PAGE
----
Pygmy Rattlesnake Bites Tourist In Kissimmee

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KISSIMMEE, Fla.,None —

A tourist from Texas was bitten by a rattlesnake in Kissimmee, WFTV learned on Monday. Officers said the man was bitten at the Windsor Hills Resort.

Wayne Wilburn was taken to Florida Hospital Celebration and is in the intensive care unit. Officials said Wilburn will spend at least three nights in the ICU before he is released.

Officials told WFTV that the type of rattlesnake that bit Wilburn is responsible for more bites in Florida than any other venomous snake.

Wilburn, investigators said, was bitten on his thumb by a pygmy rattlesnake.

"It's hurting tremendously. He doesn't really know how to describe it," said Wilburn's wife, Marla Wilburn.

Marla said they arrived at the Windsor Hills Resort near Disney World on Saturday afternoon. That same evening, the family of four went to the pool and they came across a pygmy rattlesnake.

WFTV researched and found that pygmy rattlesnakes are common in Central Florida, but are normally found near lakes or pond and not pools. And although the snake is only 1 to 2 feet long, officials said they are aggressive and dangerous.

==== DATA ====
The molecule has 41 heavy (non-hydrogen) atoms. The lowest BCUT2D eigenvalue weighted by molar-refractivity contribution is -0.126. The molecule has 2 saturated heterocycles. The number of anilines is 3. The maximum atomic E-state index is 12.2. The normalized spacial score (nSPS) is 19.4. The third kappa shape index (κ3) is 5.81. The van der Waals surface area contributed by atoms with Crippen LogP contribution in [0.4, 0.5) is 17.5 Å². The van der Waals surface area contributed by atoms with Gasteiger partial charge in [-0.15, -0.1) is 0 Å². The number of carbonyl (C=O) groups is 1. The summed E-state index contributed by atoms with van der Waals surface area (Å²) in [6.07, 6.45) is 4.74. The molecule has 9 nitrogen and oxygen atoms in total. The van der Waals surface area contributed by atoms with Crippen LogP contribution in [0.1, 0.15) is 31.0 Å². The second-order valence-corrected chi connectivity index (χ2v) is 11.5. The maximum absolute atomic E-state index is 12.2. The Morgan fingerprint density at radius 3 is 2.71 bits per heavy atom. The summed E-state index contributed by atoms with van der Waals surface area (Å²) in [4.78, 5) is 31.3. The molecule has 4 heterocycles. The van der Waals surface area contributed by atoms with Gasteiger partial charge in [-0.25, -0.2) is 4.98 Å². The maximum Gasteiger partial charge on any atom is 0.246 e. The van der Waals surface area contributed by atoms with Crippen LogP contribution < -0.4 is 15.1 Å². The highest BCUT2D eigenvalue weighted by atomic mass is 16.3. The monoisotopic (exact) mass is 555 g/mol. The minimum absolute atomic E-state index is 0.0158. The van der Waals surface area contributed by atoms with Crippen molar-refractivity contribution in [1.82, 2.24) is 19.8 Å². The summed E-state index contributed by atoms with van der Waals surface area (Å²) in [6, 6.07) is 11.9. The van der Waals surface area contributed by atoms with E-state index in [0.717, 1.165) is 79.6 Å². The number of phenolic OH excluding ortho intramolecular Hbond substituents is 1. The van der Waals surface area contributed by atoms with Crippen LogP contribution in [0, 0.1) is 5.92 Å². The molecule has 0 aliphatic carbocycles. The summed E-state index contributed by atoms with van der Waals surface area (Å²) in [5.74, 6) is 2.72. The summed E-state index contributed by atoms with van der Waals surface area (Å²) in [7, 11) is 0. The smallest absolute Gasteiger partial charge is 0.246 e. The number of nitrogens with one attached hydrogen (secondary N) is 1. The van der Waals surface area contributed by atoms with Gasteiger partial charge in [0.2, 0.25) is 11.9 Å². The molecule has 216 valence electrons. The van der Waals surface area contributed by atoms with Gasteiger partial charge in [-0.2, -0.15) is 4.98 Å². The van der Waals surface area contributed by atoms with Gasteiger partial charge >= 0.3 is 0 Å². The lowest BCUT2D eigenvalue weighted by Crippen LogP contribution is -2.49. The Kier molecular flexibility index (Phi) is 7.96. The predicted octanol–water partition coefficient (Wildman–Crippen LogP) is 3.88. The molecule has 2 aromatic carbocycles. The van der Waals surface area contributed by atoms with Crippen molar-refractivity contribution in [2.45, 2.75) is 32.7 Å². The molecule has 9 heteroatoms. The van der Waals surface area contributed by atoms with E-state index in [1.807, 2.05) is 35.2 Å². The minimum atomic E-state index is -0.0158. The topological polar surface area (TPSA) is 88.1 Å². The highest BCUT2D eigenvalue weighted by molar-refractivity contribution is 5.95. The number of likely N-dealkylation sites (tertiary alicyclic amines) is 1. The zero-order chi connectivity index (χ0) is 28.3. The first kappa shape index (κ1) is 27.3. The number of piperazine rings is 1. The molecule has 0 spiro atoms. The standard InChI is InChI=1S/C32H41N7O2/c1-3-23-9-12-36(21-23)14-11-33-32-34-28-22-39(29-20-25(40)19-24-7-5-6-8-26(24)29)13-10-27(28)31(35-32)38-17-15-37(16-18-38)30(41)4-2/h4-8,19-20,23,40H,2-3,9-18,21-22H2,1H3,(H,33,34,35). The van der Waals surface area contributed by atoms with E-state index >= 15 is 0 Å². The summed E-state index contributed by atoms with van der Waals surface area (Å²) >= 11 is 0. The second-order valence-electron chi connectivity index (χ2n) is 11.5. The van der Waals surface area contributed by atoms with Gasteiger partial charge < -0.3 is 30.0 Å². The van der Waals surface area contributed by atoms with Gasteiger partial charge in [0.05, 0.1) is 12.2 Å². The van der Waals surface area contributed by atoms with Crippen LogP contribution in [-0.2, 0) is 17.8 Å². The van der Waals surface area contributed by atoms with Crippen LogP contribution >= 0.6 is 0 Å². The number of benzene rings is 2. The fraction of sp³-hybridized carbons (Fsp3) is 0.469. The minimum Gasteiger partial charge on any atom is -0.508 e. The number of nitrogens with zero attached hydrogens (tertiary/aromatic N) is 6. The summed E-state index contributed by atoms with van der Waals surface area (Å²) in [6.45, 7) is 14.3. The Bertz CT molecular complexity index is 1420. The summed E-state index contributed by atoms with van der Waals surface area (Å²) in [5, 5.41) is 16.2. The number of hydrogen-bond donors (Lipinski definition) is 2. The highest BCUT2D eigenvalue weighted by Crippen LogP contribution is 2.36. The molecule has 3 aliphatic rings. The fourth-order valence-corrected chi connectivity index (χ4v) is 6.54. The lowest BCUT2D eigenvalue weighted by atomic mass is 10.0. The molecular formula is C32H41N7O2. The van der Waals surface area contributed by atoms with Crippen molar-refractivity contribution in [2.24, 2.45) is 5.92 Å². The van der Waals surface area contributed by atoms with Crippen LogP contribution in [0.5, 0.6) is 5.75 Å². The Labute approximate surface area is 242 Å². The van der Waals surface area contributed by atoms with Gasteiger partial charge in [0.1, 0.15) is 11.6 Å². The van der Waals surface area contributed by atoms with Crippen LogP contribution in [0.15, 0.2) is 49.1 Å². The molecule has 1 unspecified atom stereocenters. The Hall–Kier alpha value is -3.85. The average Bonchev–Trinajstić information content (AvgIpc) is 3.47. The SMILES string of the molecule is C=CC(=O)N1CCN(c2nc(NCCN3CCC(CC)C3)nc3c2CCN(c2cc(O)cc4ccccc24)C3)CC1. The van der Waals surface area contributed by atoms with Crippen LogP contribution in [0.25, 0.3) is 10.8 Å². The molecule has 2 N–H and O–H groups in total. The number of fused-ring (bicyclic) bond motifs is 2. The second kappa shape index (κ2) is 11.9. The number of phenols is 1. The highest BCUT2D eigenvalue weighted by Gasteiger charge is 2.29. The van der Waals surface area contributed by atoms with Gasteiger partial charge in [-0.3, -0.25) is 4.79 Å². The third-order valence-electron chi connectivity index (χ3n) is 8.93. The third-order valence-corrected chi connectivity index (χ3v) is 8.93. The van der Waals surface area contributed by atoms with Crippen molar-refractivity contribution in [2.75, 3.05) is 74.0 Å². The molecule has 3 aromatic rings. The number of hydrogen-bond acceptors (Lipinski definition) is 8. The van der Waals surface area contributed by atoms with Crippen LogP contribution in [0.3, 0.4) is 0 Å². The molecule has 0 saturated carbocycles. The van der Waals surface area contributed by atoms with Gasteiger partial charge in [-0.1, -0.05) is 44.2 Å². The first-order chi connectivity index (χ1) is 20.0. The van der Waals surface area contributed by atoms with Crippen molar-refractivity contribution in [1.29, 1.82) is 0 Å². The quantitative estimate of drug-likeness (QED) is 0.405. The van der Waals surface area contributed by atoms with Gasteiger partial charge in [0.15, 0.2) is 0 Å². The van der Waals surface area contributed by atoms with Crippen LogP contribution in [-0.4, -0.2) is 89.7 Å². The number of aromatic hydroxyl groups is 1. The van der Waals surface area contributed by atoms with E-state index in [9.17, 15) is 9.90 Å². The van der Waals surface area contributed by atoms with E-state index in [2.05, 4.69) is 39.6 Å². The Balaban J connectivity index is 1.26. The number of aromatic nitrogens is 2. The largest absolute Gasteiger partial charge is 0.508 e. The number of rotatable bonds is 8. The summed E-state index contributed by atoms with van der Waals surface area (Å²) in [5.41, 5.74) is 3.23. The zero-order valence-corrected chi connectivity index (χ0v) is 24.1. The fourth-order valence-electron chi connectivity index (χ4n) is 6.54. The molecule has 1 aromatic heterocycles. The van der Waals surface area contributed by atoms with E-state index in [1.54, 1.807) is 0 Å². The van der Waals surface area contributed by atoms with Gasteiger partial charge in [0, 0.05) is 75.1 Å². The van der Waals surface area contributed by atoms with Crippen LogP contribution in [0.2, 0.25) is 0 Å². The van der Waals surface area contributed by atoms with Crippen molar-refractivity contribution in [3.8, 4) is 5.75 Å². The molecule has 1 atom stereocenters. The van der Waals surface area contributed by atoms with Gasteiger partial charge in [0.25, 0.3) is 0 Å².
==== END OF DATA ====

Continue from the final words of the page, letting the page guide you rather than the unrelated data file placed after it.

Wilburn tried to kill the rattlesnake with a stick, but the snake bit his thumb.

"What was he doing trying to kill the snake?" WFTV reporter Tim Barber asked Marla. "Why didn't he leave it alone?"

"He has such a huge heart that he was in fear of the children," she replied.

Doctors at Florida Hospital Celebration had anti-venom on hand and gave him three doses.

"He's got huge bags under his eyes. He is sweating," Marla said.

Marla said she is worried about her husband, and she is also trying to take care of her kids.

"They don't understand why their father is not with them on what is supposed to be a happy time," she said.

Wilburn is expected to make a full recovery, but doctors said they do not want him going back to Texas until Friday.

Pygmy rattlesnakes are small, but dangerous snakes. Wildlife officials said the snakes are found throughout Florida, most commonly near small waterways.

While it is a rattlesnake, it sounds like a small buzzing insect. Its venom is not considered life-threatening, but can cause a person to lose a finger or toe.